After her son’s death, Edwards, who is dealing with depression, took an early retirement from her job, losing her retirement benefits. At 61, Edwards works as a seamstress after she had to switch several jobs as her depression affected her ability to work.
“So I work to keep the phone calls away, and I don’t want to work anymore; it hurts,” Edwards stated. Her problem was addressed when she went to talk about the loan on the Tom Joyner Morning Show, a syndicated urban morning show, which airs in more than 105 markets, reaching nearly 8 million listeners. Tom Joyner, who has raised more than $60 million to help keep students in historically Black colleges and universities with the Tom Joyner Foundation, told her that he would pay off the current loan, totaling $10,800 dollars.
“When my only child wanted to be something, I signed the paper without reading all this stuff,” Edwards said. “I wouldn’t have dreamt that people would be so rude and call a mother when she can’t hold on.”
“It doesn’t take much to push you over the edge,” she added. “I advise everybody to be very careful signing those loans, because you don’t know when your child will die, and be very careful about what you sign.”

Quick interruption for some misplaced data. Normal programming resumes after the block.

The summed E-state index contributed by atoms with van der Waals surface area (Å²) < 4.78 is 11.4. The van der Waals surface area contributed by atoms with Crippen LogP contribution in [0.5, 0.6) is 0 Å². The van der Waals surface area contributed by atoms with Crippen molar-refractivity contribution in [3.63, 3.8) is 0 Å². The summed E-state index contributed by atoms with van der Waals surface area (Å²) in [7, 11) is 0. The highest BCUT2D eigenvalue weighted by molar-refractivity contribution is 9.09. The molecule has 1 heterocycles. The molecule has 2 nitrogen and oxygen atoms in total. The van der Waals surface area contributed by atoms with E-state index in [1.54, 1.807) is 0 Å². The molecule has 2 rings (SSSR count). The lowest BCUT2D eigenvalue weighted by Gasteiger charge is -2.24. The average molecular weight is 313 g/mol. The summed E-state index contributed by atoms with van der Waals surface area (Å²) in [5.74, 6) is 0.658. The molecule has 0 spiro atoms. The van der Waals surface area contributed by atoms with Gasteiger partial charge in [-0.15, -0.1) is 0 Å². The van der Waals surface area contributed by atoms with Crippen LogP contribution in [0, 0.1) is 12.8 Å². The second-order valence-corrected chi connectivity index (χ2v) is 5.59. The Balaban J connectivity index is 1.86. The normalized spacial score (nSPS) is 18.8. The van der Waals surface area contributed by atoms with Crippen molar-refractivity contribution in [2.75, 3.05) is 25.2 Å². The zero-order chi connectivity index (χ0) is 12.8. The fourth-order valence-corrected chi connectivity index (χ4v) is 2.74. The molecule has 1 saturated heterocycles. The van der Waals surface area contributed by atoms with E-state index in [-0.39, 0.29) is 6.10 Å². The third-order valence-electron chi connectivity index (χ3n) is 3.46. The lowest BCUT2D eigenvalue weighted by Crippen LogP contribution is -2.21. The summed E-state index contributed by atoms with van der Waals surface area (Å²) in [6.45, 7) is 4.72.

Edwards also reached out to Smith when Smith signed her Change.org petition.
“[Edwards] told me that she will stick with me through it,” said Smith, who spoke to Edwards after they exchanged a few messages through Change.org.
“When my son, Donte Newsome, was murdered on July 5, 2008, it felt like everything I had was taken away from me,” Smith wrote in her petition, which had 144,379 signatures as of Feb 5. Then a company called First Marblehead Corporation showed me how wrong I was.”
Smith said that they weren’t familiar with the student loan process because for the first four years, Newsome was on scholarship. When he ended up being a fifth-year student after changing his major, he took out a small Sallie Mae Federal Loan and a private Astrive Student Undergraduate loan through American Education Services.
The loan’s website now states, “The Astrive Student Loan Program is not accepting new student loan applications. We sincerely apologize for this necessary lending suspension.”
“When these people explained the student loans, they made it sound like the best thing since cornbread,” Smith said. “At no time did they say if this person is injured, disabled or in our son’s case, passes away, you will be responsible for this loan.”
According to Smith, the loans, which had been with the lenders Union Federal Savings Bank for $20,000, and Charter One Bank for $5,000, were immediately transferred to National Collegiate Trust, which was serviced by American Education Services.
“So you know your loan is all over the place and you don’t know who it’s going to end up with,” Smith said. “A parent should know this — it’s almost as though we were baited and switched.”